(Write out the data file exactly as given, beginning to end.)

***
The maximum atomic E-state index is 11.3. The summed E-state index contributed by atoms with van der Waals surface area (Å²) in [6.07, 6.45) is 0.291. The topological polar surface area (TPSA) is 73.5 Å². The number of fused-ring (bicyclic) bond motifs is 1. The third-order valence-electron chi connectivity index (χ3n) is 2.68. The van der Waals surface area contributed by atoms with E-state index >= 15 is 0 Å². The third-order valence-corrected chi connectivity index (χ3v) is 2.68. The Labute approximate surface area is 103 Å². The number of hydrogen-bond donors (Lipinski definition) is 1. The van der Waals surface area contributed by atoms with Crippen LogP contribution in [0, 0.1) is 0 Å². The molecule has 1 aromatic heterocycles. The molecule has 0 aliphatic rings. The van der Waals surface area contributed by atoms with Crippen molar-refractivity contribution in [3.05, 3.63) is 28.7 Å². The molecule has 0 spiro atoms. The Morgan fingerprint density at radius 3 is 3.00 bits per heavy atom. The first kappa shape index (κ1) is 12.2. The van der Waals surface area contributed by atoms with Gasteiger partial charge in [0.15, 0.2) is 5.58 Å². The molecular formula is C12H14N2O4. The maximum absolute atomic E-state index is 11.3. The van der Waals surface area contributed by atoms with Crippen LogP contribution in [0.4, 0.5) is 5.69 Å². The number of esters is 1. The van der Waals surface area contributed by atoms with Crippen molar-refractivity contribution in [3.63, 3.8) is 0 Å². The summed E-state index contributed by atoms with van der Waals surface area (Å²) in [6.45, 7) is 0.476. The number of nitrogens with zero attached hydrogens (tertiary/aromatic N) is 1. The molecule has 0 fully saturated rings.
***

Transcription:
The maximum atomic E-state index is 11.3. The summed E-state index contributed by atoms with van der Waals surface area (Å²) in [6.07, 6.45) is 0.291. The topological polar surface area (TPSA) is 73.5 Å². The number of fused-ring (bicyclic) bond motifs is 1. The third-order valence-electron chi connectivity index (χ3n) is 2.68. The van der Waals surface area contributed by atoms with E-state index >= 15 is 0 Å². The third-order valence-corrected chi connectivity index (χ3v) is 2.68. The Labute approximate surface area is 103 Å². The number of hydrogen-bond donors (Lipinski definition) is 1. The van der Waals surface area contributed by atoms with Crippen LogP contribution in [0, 0.1) is 0 Å². The molecule has 1 aromatic heterocycles. The molecule has 0 aliphatic rings. The van der Waals surface area contributed by atoms with Crippen molar-refractivity contribution in [3.05, 3.63) is 28.7 Å². The molecule has 0 spiro atoms. The Morgan fingerprint density at radius 3 is 3.00 bits per heavy atom. The first kappa shape index (κ1) is 12.2. The van der Waals surface area contributed by atoms with Gasteiger partial charge in [0.15, 0.2) is 5.58 Å². The molecular formula is C12H14N2O4. The maximum absolute atomic E-state index is 11.3. The van der Waals surface area contributed by atoms with Crippen LogP contribution in [0.4, 0.5) is 5.69 Å². The number of esters is 1. The van der Waals surface area contributed by atoms with Crippen molar-refractivity contribution in [3.63, 3.8) is 0 Å². The summed E-state index contributed by atoms with van der Waals surface area (Å²) in [6.45, 7) is 0.476. The number of nitrogens with zero attached hydrogens (tertiary/aromatic N) is 1. The molecule has 0 fully saturated rings.